Int. J. Mol. Sci. 2012, 13(12), 16157-16171; doi:10.3390/ijms131216157
Review

The Phorbol Ester Fraction from Jatropha curcas Seed Oil: Potential and Limits for Crop Protection against Insect Pests

Received: 24 September 2012; in revised form: 23 November 2012 / Accepted: 27 November 2012 / Published: 30 November 2012
(This article belongs to the Special Issue Green Biocides)
This is an open access article distributed under the Creative Commons Attribution License which permits unrestricted use, distribution, and reproduction in any medium, provided the original work is properly cited.
Abstract: The physic nut shrub, Jatropha curcas (Euphorbiaceae), has been considered as a “miracle tree”, particularly as a source of alternate fuel. Various extracts of the plant have been reported to have insecticidal/acaricidal or molluscicidal/anthelminthic activities on vectors of medical or veterinary interest or on agricultural or non-agricultural pests. Among those extracts, the phorbol ester fraction from seed oil has been reported as a promising candidate for use as a plant-derived protectant of a variety of crops, from a range of pre-harvest and post-harvest insect pests. However, such extracts have not been widely used, despite the “boom” in the development of the crop in the tropics during recent years, and societal concerns about overuse of systemic chemical pesticides. There are many potential explanations to such a lack of use of Jatropha insecticidal extracts. On the one hand, the application of extracts potentially harmful to human health on stored food grain, might not be relevant. The problem of decomposition of phorbol esters and other compounds toxic to crop pests in the field needing further evaluation before such extracts can be widely used, may also be a partial explanation. High variability of phorbol ester content and hence of insecticidal activity among physic nut cultivars/ecotypes may be another. Phytotoxicity to crops may be further limitation. Apparent obstacles to a wider application of such extracts are the costs and problems involved with registration and legal approval. On the other hand, more studies should be conducted on molluscicidal activity on slugs and land snails which are major pests of crops, particularly in conservation agriculture systems. Further evaluation of toxicity to natural enemies of insect pests and studies on other beneficial insects such as pollinators are also needed.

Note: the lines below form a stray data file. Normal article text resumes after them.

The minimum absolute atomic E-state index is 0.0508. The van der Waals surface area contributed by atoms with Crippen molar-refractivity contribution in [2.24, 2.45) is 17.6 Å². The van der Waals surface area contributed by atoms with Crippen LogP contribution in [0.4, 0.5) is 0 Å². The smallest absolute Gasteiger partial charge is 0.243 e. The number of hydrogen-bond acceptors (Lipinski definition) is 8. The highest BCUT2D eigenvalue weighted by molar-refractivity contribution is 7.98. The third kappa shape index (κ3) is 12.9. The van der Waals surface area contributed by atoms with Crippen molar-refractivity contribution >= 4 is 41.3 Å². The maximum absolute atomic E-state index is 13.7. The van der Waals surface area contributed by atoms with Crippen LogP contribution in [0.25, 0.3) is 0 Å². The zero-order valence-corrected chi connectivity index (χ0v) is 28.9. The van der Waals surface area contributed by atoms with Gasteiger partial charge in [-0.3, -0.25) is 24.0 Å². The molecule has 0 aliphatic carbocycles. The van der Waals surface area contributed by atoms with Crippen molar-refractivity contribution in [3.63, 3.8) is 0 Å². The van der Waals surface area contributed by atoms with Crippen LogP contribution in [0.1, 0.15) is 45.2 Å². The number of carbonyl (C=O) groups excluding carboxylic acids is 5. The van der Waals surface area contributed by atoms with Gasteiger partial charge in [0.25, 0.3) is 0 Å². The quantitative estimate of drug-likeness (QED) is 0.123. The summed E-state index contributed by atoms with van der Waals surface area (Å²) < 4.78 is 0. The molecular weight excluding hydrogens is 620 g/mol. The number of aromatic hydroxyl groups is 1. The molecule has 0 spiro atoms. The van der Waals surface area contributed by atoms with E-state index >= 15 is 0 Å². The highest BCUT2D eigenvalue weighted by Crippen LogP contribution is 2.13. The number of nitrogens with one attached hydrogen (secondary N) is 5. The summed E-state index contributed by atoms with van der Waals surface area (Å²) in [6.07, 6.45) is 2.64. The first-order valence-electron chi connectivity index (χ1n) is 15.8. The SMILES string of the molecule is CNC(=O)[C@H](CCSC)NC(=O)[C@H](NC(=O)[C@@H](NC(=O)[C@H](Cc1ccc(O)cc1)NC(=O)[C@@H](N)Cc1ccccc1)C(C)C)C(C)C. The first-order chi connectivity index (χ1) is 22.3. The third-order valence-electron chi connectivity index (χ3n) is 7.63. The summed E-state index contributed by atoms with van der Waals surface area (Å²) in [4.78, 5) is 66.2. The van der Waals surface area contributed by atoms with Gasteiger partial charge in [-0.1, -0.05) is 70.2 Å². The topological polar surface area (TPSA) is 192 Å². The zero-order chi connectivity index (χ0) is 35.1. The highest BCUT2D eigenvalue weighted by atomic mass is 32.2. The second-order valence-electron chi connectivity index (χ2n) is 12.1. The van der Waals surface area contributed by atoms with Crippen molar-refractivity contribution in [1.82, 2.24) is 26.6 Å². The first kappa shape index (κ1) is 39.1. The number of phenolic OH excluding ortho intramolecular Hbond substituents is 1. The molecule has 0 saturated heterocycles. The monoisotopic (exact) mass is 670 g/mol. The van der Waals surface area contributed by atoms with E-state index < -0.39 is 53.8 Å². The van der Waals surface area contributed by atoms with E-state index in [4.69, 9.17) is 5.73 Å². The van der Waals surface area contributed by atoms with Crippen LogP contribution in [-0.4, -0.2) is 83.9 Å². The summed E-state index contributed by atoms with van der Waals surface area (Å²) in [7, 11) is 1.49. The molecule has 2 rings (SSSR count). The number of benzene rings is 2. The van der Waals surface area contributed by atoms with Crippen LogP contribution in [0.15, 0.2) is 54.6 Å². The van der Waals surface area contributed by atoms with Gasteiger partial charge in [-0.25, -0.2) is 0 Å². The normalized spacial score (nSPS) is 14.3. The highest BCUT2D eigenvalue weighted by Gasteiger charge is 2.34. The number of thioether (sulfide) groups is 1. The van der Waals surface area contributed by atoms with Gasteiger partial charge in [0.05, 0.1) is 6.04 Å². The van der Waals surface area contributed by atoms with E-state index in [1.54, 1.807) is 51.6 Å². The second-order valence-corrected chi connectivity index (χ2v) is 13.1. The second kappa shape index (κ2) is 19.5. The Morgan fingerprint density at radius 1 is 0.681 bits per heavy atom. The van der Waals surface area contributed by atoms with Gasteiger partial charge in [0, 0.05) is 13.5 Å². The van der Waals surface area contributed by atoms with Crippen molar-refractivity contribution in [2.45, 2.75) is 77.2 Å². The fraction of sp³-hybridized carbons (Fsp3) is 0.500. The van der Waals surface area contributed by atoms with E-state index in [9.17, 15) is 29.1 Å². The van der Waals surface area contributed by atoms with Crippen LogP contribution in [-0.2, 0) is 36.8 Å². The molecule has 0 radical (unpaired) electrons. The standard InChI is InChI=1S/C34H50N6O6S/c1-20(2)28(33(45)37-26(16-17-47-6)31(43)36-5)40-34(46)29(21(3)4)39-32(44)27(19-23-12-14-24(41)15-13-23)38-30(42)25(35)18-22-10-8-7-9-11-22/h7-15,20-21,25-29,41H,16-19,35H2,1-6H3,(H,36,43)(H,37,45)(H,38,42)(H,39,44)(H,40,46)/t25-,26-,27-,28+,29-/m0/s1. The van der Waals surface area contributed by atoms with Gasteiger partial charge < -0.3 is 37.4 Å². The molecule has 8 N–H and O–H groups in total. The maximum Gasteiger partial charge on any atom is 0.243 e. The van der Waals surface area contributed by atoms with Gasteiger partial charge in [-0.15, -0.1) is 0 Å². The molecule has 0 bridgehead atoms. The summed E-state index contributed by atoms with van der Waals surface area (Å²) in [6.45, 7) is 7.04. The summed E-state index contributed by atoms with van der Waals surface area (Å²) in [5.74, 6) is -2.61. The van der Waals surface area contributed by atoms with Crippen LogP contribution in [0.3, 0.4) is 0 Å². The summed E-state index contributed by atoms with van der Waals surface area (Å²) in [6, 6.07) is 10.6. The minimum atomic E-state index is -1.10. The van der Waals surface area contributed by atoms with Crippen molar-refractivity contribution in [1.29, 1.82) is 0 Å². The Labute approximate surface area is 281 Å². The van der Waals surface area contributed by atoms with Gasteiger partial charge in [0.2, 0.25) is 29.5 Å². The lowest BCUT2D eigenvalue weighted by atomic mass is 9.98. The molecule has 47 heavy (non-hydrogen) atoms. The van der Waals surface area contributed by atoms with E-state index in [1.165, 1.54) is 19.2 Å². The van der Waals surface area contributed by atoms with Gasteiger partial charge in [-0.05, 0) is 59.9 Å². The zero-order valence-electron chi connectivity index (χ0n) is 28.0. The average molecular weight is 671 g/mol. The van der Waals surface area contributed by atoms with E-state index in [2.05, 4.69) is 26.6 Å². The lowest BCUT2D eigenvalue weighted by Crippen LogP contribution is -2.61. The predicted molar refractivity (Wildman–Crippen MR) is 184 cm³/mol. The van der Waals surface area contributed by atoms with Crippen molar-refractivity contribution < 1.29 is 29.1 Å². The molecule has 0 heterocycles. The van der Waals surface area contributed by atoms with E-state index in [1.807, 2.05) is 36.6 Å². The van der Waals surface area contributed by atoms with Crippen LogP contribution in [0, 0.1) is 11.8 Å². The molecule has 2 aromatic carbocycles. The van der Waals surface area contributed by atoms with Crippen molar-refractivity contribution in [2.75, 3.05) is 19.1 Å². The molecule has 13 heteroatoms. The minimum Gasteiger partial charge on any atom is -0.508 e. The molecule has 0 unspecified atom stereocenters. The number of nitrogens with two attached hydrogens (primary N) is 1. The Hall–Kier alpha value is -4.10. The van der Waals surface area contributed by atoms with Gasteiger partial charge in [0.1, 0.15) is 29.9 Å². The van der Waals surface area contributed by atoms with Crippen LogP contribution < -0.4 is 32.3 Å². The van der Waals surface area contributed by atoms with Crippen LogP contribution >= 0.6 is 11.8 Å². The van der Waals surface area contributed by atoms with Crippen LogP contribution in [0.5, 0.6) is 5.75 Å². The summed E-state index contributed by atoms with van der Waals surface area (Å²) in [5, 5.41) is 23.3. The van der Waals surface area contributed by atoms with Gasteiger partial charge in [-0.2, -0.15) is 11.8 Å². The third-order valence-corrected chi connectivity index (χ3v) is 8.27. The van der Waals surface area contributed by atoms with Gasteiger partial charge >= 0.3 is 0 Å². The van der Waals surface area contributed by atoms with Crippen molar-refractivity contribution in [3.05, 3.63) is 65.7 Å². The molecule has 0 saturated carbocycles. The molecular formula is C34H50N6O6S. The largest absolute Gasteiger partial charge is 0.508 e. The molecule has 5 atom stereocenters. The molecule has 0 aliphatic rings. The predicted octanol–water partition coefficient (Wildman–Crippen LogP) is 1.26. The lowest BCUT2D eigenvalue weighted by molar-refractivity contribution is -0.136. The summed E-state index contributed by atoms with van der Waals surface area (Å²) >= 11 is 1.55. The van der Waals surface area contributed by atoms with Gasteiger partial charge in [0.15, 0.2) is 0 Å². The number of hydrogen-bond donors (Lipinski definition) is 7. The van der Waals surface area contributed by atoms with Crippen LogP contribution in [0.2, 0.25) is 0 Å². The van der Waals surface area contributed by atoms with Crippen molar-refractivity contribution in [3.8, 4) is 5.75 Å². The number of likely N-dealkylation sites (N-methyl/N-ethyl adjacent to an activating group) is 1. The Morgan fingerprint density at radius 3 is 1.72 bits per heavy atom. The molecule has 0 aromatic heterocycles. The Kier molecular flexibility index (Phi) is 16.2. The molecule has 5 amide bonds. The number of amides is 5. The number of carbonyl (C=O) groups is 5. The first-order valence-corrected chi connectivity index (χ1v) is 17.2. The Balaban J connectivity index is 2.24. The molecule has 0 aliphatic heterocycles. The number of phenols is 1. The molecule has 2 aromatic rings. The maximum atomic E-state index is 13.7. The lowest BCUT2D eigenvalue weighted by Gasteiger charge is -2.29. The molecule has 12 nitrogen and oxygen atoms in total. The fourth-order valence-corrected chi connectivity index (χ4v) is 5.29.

Keywords: Physic nut; plant-derived insecticide; mode of action; field pests; crop pests
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MDPI and ACS Style

Ratnadass, A.; Wink, M. The Phorbol Ester Fraction from Jatropha curcas Seed Oil: Potential and Limits for Crop Protection against Insect Pests. Int. J. Mol. Sci. 2012, 13, 16157-16171.

AMA Style

Ratnadass A, Wink M. The Phorbol Ester Fraction from Jatropha curcas Seed Oil: Potential and Limits for Crop Protection against Insect Pests. International Journal of Molecular Sciences. 2012; 13(12):16157-16171.

Chicago/Turabian Style

Ratnadass, Alain; Wink, Michael. 2012. "The Phorbol Ester Fraction from Jatropha curcas Seed Oil: Potential and Limits for Crop Protection against Insect Pests." Int. J. Mol. Sci. 13, no. 12: 16157-16171.

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